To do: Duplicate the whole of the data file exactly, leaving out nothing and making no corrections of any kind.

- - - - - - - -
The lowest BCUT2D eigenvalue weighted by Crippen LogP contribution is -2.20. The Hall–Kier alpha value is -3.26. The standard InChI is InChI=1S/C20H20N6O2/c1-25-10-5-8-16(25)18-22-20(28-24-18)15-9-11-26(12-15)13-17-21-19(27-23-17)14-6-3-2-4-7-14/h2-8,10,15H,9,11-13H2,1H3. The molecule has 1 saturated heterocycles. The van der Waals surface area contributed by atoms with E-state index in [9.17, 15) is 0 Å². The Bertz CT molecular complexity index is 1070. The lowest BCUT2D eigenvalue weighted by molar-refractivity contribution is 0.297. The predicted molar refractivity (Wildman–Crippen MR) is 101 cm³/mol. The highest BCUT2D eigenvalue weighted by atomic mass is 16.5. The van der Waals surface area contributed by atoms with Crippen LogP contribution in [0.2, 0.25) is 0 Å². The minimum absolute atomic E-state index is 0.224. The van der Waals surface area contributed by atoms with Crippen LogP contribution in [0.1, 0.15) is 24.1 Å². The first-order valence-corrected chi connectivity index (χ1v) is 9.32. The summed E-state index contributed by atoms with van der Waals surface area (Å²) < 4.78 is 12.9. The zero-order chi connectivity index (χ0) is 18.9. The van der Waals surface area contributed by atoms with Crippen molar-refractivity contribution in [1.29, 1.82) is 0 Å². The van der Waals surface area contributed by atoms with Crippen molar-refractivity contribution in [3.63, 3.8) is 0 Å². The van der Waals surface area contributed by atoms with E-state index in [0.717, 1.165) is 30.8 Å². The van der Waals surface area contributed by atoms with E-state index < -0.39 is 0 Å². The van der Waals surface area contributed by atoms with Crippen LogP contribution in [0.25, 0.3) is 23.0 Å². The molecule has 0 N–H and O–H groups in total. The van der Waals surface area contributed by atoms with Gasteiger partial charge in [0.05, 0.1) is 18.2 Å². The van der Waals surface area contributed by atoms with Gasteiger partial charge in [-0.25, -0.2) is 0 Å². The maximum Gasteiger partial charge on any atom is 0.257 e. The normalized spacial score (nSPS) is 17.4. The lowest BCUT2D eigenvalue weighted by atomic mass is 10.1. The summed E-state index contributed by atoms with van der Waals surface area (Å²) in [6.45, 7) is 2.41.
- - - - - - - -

The lowest BCUT2D eigenvalue weighted by Crippen LogP contribution is -2.20. The Hall–Kier alpha value is -3.26. The standard InChI is InChI=1S/C20H20N6O2/c1-25-10-5-8-16(25)18-22-20(28-24-18)15-9-11-26(12-15)13-17-21-19(27-23-17)14-6-3-2-4-7-14/h2-8,10,15H,9,11-13H2,1H3. The molecule has 1 saturated heterocycles. The van der Waals surface area contributed by atoms with E-state index in [9.17, 15) is 0 Å². The Bertz CT molecular complexity index is 1070. The lowest BCUT2D eigenvalue weighted by molar-refractivity contribution is 0.297. The predicted molar refractivity (Wildman–Crippen MR) is 101 cm³/mol. The highest BCUT2D eigenvalue weighted by atomic mass is 16.5. The van der Waals surface area contributed by atoms with Crippen LogP contribution in [0.2, 0.25) is 0 Å². The minimum absolute atomic E-state index is 0.224. The van der Waals surface area contributed by atoms with Crippen LogP contribution in [0.1, 0.15) is 24.1 Å². The first-order valence-corrected chi connectivity index (χ1v) is 9.32. The summed E-state index contributed by atoms with van der Waals surface area (Å²) < 4.78 is 12.9. The zero-order chi connectivity index (χ0) is 18.9. The van der Waals surface area contributed by atoms with Crippen molar-refractivity contribution in [1.29, 1.82) is 0 Å². The van der Waals surface area contributed by atoms with Crippen molar-refractivity contribution in [3.63, 3.8) is 0 Å². The van der Waals surface area contributed by atoms with E-state index in [0.717, 1.165) is 30.8 Å². The van der Waals surface area contributed by atoms with E-state index < -0.39 is 0 Å². The van der Waals surface area contributed by atoms with Crippen LogP contribution in [0.25, 0.3) is 23.0 Å². The molecule has 0 N–H and O–H groups in total. The van der Waals surface area contributed by atoms with Gasteiger partial charge in [0.05, 0.1) is 18.2 Å². The van der Waals surface area contributed by atoms with Gasteiger partial charge in [-0.25, -0.2) is 0 Å². The maximum Gasteiger partial charge on any atom is 0.257 e. The normalized spacial score (nSPS) is 17.4. The lowest BCUT2D eigenvalue weighted by atomic mass is 10.1. The summed E-state index contributed by atoms with van der Waals surface area (Å²) in [6.45, 7) is 2.41.